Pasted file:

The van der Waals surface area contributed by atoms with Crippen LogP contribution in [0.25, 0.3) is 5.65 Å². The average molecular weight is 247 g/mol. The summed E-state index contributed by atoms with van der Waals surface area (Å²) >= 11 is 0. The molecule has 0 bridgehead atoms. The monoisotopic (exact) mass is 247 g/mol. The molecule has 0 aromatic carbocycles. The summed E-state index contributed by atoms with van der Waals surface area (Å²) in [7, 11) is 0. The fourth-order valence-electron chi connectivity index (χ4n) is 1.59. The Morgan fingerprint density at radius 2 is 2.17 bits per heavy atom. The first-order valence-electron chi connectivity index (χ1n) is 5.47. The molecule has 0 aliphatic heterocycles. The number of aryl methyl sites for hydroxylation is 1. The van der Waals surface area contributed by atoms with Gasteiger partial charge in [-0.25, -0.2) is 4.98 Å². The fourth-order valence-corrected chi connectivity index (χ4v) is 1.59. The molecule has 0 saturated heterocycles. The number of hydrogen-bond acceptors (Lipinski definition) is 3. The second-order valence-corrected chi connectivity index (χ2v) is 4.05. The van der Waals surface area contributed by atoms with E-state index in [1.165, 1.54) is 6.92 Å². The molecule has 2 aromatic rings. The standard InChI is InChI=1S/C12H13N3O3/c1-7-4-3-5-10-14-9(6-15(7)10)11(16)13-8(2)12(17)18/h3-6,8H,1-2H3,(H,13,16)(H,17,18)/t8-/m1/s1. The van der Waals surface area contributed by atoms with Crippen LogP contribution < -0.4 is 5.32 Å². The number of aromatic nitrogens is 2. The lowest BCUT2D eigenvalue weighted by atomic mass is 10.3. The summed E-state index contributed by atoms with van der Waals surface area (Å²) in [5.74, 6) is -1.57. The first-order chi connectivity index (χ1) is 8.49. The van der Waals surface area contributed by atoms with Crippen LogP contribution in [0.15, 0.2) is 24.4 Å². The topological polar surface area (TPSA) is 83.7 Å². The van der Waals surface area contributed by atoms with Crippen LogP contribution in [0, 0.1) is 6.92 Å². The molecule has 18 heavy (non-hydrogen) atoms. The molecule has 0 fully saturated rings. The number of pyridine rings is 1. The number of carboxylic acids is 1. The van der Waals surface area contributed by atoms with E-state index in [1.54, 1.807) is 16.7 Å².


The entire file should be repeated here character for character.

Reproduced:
The van der Waals surface area contributed by atoms with Crippen LogP contribution in [0.25, 0.3) is 5.65 Å². The average molecular weight is 247 g/mol. The summed E-state index contributed by atoms with van der Waals surface area (Å²) >= 11 is 0. The molecule has 0 bridgehead atoms. The monoisotopic (exact) mass is 247 g/mol. The molecule has 0 aromatic carbocycles. The summed E-state index contributed by atoms with van der Waals surface area (Å²) in [7, 11) is 0. The fourth-order valence-electron chi connectivity index (χ4n) is 1.59. The Morgan fingerprint density at radius 2 is 2.17 bits per heavy atom. The first-order valence-electron chi connectivity index (χ1n) is 5.47. The molecule has 0 aliphatic heterocycles. The number of aryl methyl sites for hydroxylation is 1. The van der Waals surface area contributed by atoms with Gasteiger partial charge in [-0.25, -0.2) is 4.98 Å². The fourth-order valence-corrected chi connectivity index (χ4v) is 1.59. The molecule has 0 saturated heterocycles. The number of hydrogen-bond acceptors (Lipinski definition) is 3. The second-order valence-corrected chi connectivity index (χ2v) is 4.05. The van der Waals surface area contributed by atoms with E-state index in [1.165, 1.54) is 6.92 Å². The molecule has 2 aromatic rings. The standard InChI is InChI=1S/C12H13N3O3/c1-7-4-3-5-10-14-9(6-15(7)10)11(16)13-8(2)12(17)18/h3-6,8H,1-2H3,(H,13,16)(H,17,18)/t8-/m1/s1. The van der Waals surface area contributed by atoms with Crippen LogP contribution < -0.4 is 5.32 Å². The number of aromatic nitrogens is 2. The lowest BCUT2D eigenvalue weighted by atomic mass is 10.3. The summed E-state index contributed by atoms with van der Waals surface area (Å²) in [5.74, 6) is -1.57. The first-order chi connectivity index (χ1) is 8.49. The van der Waals surface area contributed by atoms with Crippen LogP contribution in [0.15, 0.2) is 24.4 Å². The topological polar surface area (TPSA) is 83.7 Å². The van der Waals surface area contributed by atoms with Crippen LogP contribution in [0, 0.1) is 6.92 Å². The molecule has 18 heavy (non-hydrogen) atoms. The molecule has 0 fully saturated rings. The number of pyridine rings is 1. The number of carboxylic acids is 1. The van der Waals surface area contributed by atoms with E-state index in [1.54, 1.807) is 16.7 Å².